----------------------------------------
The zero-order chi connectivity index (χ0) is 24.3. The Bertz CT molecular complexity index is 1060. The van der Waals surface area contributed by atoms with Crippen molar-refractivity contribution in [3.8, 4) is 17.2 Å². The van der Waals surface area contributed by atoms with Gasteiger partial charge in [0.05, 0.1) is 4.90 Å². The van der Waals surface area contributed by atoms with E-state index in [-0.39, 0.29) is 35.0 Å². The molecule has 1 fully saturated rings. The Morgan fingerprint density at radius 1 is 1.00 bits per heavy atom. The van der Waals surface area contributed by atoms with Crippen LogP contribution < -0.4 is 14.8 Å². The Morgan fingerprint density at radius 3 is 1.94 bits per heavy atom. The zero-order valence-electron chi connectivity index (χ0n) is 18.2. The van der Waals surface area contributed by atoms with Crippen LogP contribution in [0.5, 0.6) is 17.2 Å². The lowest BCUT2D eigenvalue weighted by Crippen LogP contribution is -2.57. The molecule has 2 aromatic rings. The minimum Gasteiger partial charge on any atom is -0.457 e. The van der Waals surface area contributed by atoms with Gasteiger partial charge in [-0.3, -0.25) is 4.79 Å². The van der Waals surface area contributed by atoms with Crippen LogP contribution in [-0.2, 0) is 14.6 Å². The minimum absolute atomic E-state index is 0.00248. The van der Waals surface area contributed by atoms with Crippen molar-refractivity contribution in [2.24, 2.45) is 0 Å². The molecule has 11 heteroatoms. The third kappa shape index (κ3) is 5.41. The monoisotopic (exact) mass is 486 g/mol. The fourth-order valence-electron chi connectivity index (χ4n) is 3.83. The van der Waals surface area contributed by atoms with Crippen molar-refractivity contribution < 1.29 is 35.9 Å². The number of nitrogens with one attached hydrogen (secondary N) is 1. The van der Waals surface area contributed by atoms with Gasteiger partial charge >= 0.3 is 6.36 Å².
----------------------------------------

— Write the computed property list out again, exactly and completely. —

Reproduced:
The zero-order chi connectivity index (χ0) is 24.3. The Bertz CT molecular complexity index is 1060. The van der Waals surface area contributed by atoms with Crippen molar-refractivity contribution in [3.8, 4) is 17.2 Å². The van der Waals surface area contributed by atoms with Gasteiger partial charge in [0.05, 0.1) is 4.90 Å². The van der Waals surface area contributed by atoms with E-state index in [-0.39, 0.29) is 35.0 Å². The molecule has 1 fully saturated rings. The Morgan fingerprint density at radius 1 is 1.00 bits per heavy atom. The van der Waals surface area contributed by atoms with Crippen LogP contribution < -0.4 is 14.8 Å². The Morgan fingerprint density at radius 3 is 1.94 bits per heavy atom. The zero-order valence-electron chi connectivity index (χ0n) is 18.2. The van der Waals surface area contributed by atoms with Crippen LogP contribution in [0.5, 0.6) is 17.2 Å². The lowest BCUT2D eigenvalue weighted by Crippen LogP contribution is -2.57. The molecule has 2 aromatic rings. The minimum Gasteiger partial charge on any atom is -0.457 e. The van der Waals surface area contributed by atoms with Gasteiger partial charge in [-0.3, -0.25) is 4.79 Å². The van der Waals surface area contributed by atoms with Crippen LogP contribution in [-0.2, 0) is 14.6 Å². The minimum absolute atomic E-state index is 0.00248. The van der Waals surface area contributed by atoms with Crippen molar-refractivity contribution in [2.24, 2.45) is 0 Å². The molecule has 11 heteroatoms. The third kappa shape index (κ3) is 5.41. The monoisotopic (exact) mass is 486 g/mol. The fourth-order valence-electron chi connectivity index (χ4n) is 3.83. The van der Waals surface area contributed by atoms with Crippen molar-refractivity contribution < 1.29 is 35.9 Å². The number of nitrogens with one attached hydrogen (secondary N) is 1. The van der Waals surface area contributed by atoms with Gasteiger partial charge >= 0.3 is 6.36 Å².